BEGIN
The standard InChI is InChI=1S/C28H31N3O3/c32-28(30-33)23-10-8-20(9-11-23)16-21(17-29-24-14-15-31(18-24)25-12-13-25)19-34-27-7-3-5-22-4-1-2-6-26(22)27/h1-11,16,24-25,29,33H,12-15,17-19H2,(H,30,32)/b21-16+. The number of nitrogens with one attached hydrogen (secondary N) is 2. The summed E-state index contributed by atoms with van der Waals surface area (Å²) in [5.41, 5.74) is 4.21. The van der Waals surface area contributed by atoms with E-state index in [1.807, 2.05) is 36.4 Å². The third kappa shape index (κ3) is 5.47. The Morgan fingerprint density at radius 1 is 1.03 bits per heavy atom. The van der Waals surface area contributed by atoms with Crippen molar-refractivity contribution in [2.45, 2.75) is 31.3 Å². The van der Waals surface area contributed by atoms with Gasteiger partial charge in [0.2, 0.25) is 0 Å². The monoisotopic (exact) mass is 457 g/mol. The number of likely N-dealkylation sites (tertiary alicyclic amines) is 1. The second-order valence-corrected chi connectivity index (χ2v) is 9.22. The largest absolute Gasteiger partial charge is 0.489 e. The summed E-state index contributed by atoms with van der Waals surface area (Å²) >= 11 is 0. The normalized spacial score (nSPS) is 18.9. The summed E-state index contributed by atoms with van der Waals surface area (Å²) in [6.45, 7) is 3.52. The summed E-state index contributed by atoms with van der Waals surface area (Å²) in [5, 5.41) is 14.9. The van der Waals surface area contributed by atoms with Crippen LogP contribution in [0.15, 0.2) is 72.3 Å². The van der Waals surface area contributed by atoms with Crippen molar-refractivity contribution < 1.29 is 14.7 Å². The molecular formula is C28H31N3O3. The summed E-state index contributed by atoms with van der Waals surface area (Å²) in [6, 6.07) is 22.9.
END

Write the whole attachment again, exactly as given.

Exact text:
The standard InChI is InChI=1S/C28H31N3O3/c32-28(30-33)23-10-8-20(9-11-23)16-21(17-29-24-14-15-31(18-24)25-12-13-25)19-34-27-7-3-5-22-4-1-2-6-26(22)27/h1-11,16,24-25,29,33H,12-15,17-19H2,(H,30,32)/b21-16+. The number of nitrogens with one attached hydrogen (secondary N) is 2. The summed E-state index contributed by atoms with van der Waals surface area (Å²) in [5.41, 5.74) is 4.21. The van der Waals surface area contributed by atoms with E-state index in [1.807, 2.05) is 36.4 Å². The third kappa shape index (κ3) is 5.47. The Morgan fingerprint density at radius 1 is 1.03 bits per heavy atom. The van der Waals surface area contributed by atoms with Crippen molar-refractivity contribution in [2.45, 2.75) is 31.3 Å². The van der Waals surface area contributed by atoms with Gasteiger partial charge in [0.2, 0.25) is 0 Å². The monoisotopic (exact) mass is 457 g/mol. The number of likely N-dealkylation sites (tertiary alicyclic amines) is 1. The second-order valence-corrected chi connectivity index (χ2v) is 9.22. The largest absolute Gasteiger partial charge is 0.489 e. The summed E-state index contributed by atoms with van der Waals surface area (Å²) >= 11 is 0. The normalized spacial score (nSPS) is 18.9. The summed E-state index contributed by atoms with van der Waals surface area (Å²) in [6.45, 7) is 3.52. The summed E-state index contributed by atoms with van der Waals surface area (Å²) in [5, 5.41) is 14.9. The van der Waals surface area contributed by atoms with Crippen LogP contribution in [0.15, 0.2) is 72.3 Å². The van der Waals surface area contributed by atoms with Crippen molar-refractivity contribution < 1.29 is 14.7 Å². The molecular formula is C28H31N3O3. The summed E-state index contributed by atoms with van der Waals surface area (Å²) in [6, 6.07) is 22.9.